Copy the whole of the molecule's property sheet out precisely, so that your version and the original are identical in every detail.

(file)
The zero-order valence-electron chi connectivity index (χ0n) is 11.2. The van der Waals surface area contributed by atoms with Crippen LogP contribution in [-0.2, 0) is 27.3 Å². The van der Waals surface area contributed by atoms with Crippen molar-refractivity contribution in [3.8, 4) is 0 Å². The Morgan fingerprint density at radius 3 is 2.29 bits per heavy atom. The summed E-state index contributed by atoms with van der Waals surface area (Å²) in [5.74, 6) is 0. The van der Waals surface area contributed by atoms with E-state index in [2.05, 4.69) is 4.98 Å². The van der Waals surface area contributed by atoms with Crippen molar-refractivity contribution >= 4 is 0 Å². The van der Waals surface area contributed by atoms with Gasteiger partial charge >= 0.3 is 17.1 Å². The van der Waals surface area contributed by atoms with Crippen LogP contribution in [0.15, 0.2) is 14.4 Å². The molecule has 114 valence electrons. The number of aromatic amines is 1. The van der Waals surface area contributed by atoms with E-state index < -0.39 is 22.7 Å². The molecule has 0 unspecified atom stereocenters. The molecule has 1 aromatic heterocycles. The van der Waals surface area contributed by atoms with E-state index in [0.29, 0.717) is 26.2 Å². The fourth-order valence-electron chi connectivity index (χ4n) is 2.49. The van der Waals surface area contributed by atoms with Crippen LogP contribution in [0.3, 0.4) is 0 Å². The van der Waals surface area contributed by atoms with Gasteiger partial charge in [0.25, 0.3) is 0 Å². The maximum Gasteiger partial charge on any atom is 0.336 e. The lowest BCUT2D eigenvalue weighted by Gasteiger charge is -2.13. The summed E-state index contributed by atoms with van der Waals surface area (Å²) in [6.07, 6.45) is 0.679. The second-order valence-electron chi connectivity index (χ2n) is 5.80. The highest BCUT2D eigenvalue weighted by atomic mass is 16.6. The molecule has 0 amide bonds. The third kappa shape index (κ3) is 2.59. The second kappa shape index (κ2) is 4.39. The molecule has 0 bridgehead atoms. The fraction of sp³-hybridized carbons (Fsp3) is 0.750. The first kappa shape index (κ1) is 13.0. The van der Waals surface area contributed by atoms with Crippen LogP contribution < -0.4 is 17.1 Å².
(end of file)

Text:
The zero-order valence-electron chi connectivity index (χ0n) is 11.2. The van der Waals surface area contributed by atoms with Crippen LogP contribution in [-0.2, 0) is 27.3 Å². The van der Waals surface area contributed by atoms with Crippen molar-refractivity contribution in [3.8, 4) is 0 Å². The Morgan fingerprint density at radius 3 is 2.29 bits per heavy atom. The summed E-state index contributed by atoms with van der Waals surface area (Å²) in [5.74, 6) is 0. The van der Waals surface area contributed by atoms with E-state index in [2.05, 4.69) is 4.98 Å². The van der Waals surface area contributed by atoms with Crippen molar-refractivity contribution >= 4 is 0 Å². The van der Waals surface area contributed by atoms with Gasteiger partial charge >= 0.3 is 17.1 Å². The van der Waals surface area contributed by atoms with Crippen LogP contribution in [0.15, 0.2) is 14.4 Å². The molecule has 114 valence electrons. The number of aromatic amines is 1. The van der Waals surface area contributed by atoms with E-state index < -0.39 is 22.7 Å². The molecule has 0 unspecified atom stereocenters. The molecule has 1 aromatic heterocycles. The van der Waals surface area contributed by atoms with E-state index in [0.29, 0.717) is 26.2 Å². The fourth-order valence-electron chi connectivity index (χ4n) is 2.49. The van der Waals surface area contributed by atoms with Crippen LogP contribution in [0.3, 0.4) is 0 Å². The van der Waals surface area contributed by atoms with Gasteiger partial charge in [0.25, 0.3) is 0 Å². The maximum Gasteiger partial charge on any atom is 0.336 e. The lowest BCUT2D eigenvalue weighted by Gasteiger charge is -2.13. The summed E-state index contributed by atoms with van der Waals surface area (Å²) in [6.07, 6.45) is 0.679. The second-order valence-electron chi connectivity index (χ2n) is 5.80. The highest BCUT2D eigenvalue weighted by atomic mass is 16.6. The molecule has 0 amide bonds. The third kappa shape index (κ3) is 2.59. The second kappa shape index (κ2) is 4.39. The molecule has 0 bridgehead atoms. The fraction of sp³-hybridized carbons (Fsp3) is 0.750. The first kappa shape index (κ1) is 13.0. The van der Waals surface area contributed by atoms with Crippen LogP contribution < -0.4 is 17.1 Å².